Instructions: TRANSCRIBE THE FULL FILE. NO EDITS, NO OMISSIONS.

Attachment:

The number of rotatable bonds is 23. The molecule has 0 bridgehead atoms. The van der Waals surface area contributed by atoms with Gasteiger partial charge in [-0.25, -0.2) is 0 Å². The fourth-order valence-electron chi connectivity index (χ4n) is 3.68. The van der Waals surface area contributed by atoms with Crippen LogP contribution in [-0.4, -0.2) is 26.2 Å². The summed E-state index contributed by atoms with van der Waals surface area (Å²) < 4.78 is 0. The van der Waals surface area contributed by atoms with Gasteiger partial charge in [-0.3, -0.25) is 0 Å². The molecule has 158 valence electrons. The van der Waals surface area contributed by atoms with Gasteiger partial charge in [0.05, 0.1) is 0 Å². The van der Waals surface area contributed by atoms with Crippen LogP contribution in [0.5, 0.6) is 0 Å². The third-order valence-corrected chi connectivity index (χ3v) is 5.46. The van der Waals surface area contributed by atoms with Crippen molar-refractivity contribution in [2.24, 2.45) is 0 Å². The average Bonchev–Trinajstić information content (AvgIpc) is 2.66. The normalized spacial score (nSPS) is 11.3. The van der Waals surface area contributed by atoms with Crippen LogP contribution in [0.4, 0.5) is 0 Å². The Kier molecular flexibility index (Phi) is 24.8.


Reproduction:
The number of rotatable bonds is 23. The molecule has 0 bridgehead atoms. The van der Waals surface area contributed by atoms with Gasteiger partial charge in [-0.25, -0.2) is 0 Å². The fourth-order valence-electron chi connectivity index (χ4n) is 3.68. The van der Waals surface area contributed by atoms with Crippen LogP contribution in [-0.4, -0.2) is 26.2 Å². The summed E-state index contributed by atoms with van der Waals surface area (Å²) < 4.78 is 0. The van der Waals surface area contributed by atoms with Gasteiger partial charge in [-0.3, -0.25) is 0 Å². The molecule has 158 valence electrons. The van der Waals surface area contributed by atoms with Gasteiger partial charge in [0.05, 0.1) is 0 Å². The van der Waals surface area contributed by atoms with Crippen LogP contribution in [0.5, 0.6) is 0 Å². The third-order valence-corrected chi connectivity index (χ3v) is 5.46. The van der Waals surface area contributed by atoms with Crippen molar-refractivity contribution in [2.24, 2.45) is 0 Å². The average Bonchev–Trinajstić information content (AvgIpc) is 2.66. The normalized spacial score (nSPS) is 11.3. The van der Waals surface area contributed by atoms with Crippen LogP contribution in [0.4, 0.5) is 0 Å². The Kier molecular flexibility index (Phi) is 24.8.